MV: I'd be happy to do this if I'm available at the time of your trip. My spa treatments (facials, massage, skin treatments, etc.) are given in my modest home, and are informal and personal. In addition, my husband and I rent rooms in our home to travelers. We would love to welcome you into our family and show you around Otavalo and the surrounding communities. We can give you tours of indigenous villages and natural points of interest (sacred lakes, waterfalls, and mountains), teach you to cook Ecuadorian food, play Andean music, and tell you about Quichua culture. We are comfortable speaking in English. Just contact me [at the email address above], and we can work out details and reasonable payment.

photo credit ken burgess

Are you available for speaking engagements in the U.S.?

MV: Yes, if it fits into my academic schedule. I usually come to Colorado for a month or so in the fall. That would be the best time for me to do events in the U.S. I'm most comfortable presenting in Spanish. Please contact me if you're interested.

Is The Queen of Water available in Spanish?

MV: Our agent is working on it! We hope it will be.

Fictional Elements of the Story

The Queen of Water follows the actual events of Maria Virginia's life very closely. When we began this project in 2004, we intended for it to be a 100% true memoir. During the first few years of working on the book, I approached the project with the same rigor I'd used in my graduate research in cultural anthropology. When we started getting feedback on early drafts, it became clear we'd produced an academic work that didn't engage your average reader.

Yet Maria and I both had the goal of reaching a wide audience of teens and adults - not just academics. She agreed to give me liberty to tweak her story, which involved shaping the narrative by cutting out extraneous scenes that didn't relate to the book's themes, expanding dialogue and descriptions of people and places, distilling series of events into single scenes, and using my imagination to flesh out certain elements of the story. In our revisions, all of the major scenes in the story are still very close to reality, simply elaborated on.

Many other writers doing collaborative memoir projects have encountered similar problems and recognized the need to fictionalize elements of the story in order to engage readers. Dave Eggers, author of What is the What, succinctly explains here why he and Valentino Achak Deng (former Sudanese lost boy) decided to fictionalize his memoir - reasons similar to Maria Virginia's and my own.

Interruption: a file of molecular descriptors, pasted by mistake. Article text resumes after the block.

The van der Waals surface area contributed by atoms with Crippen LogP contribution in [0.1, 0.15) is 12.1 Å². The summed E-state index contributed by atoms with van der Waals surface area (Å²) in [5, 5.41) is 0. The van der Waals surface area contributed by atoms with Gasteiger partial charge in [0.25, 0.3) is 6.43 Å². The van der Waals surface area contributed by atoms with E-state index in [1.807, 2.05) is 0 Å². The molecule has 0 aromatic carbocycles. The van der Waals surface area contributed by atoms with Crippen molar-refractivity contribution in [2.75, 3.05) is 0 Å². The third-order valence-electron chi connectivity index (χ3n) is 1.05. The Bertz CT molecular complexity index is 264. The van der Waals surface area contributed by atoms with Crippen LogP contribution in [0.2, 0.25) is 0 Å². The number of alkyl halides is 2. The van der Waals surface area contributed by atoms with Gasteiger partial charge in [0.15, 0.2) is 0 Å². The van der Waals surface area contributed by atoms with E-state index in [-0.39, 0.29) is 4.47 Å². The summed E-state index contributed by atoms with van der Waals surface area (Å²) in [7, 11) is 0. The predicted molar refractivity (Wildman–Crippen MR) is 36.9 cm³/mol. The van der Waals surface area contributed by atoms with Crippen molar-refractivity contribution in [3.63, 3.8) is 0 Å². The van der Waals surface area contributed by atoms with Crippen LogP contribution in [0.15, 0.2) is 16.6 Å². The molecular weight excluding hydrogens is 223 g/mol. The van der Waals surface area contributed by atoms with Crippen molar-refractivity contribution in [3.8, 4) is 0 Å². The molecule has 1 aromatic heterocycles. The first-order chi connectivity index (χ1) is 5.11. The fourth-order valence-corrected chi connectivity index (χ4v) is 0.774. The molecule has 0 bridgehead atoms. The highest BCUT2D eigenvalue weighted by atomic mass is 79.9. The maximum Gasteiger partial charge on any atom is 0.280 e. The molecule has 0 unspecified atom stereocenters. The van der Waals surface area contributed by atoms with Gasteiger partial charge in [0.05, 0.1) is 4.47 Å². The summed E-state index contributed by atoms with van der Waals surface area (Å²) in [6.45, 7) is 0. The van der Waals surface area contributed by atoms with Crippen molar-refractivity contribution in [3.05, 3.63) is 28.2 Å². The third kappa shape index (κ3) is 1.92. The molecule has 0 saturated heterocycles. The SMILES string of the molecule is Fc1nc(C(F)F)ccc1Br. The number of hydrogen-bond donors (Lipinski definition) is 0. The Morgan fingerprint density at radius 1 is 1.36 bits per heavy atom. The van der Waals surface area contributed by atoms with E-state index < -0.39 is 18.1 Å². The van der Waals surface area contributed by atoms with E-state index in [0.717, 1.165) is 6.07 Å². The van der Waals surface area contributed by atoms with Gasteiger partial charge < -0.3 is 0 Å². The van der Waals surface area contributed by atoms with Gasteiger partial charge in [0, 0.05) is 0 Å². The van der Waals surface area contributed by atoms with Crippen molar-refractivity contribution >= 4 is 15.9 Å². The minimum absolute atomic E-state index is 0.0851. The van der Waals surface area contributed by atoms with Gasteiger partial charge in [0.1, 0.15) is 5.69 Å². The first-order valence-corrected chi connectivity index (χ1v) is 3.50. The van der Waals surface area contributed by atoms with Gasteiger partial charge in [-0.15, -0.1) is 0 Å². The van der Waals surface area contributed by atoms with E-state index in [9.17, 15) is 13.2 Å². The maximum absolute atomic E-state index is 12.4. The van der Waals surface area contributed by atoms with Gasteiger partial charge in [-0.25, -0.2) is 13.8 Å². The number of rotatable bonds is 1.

Here are some specifics, in case you're curious:

  • People's names: We changed most of the names for privacy protection. Obviously, we kept Maria Virginia's name (as a girl, people called her Virginia; now most of her American friends call her Maria.) We also kept the real names of her brother and sisters and parents, as well as some of her friends and coworkers.
  • Place names: All of the place names are real except for Kunu Yaku (the small town where Maria Virginia lived with the Doctorita and Nino Carlitos) and Yana Urku (the village where Maria Virginia was born.) Since these communities are very small, we wanted to take this extra precaution to protect people's privacy.
  • Events: All of the events are very close to reality (simply embellished) except for a few small scenes toward the end: the scene where Maria Virginia is in the park overhearing two men making offensive jokes about indigenas; the scene where Maria Virginia doesn't go to the birthday party because of the rule that no indigenas are allowed at the pool; the scene where Maria Virginia feels uncomfortable that the young indigenous maid is serving her and her friends lemonade. I based these three scenes on real events that have happened (based on events I witnessed or heard about), but not specifically to Maria Virginia (although similar things did happen to her). I added these minor scenes in response to early reader feedback requesting more tangible scenes that give socio-cultural context for indigenous-mestizo relations in Ecuador. I felt that instead of summarizing this social dynamic, it would be more powerful to illustrate it through short scenes that would have more of an immediate emotional impact on readers.

If you have any more questions about what's true and what's fictionalized, feel free to email me!

Links to Photos

  • Here you can get a behind-the-scenes look at cover art for The Queen of Water.
  • You can read more about The Queen of Water here.
  • You can see photos from Maria Virginia's childhood on Laura's blog post here.
  • You can see photos of Maria Virginia dancing here.
  • You can see photos of Maria Virginia with her Colorado friends here.
  • You can see photos of Maria Virginia and Laura's trip to NYC to visit Random House here.
  • You can find links to photos of the Otavalo region, taken by Laura during research trips, here.
  • Here you can read about how Laura used her cultural anthropology background in writing The Queen of Water.
  • Here you can read a deleted scene from The Queen of Water.

Page last updated: November 20, 2011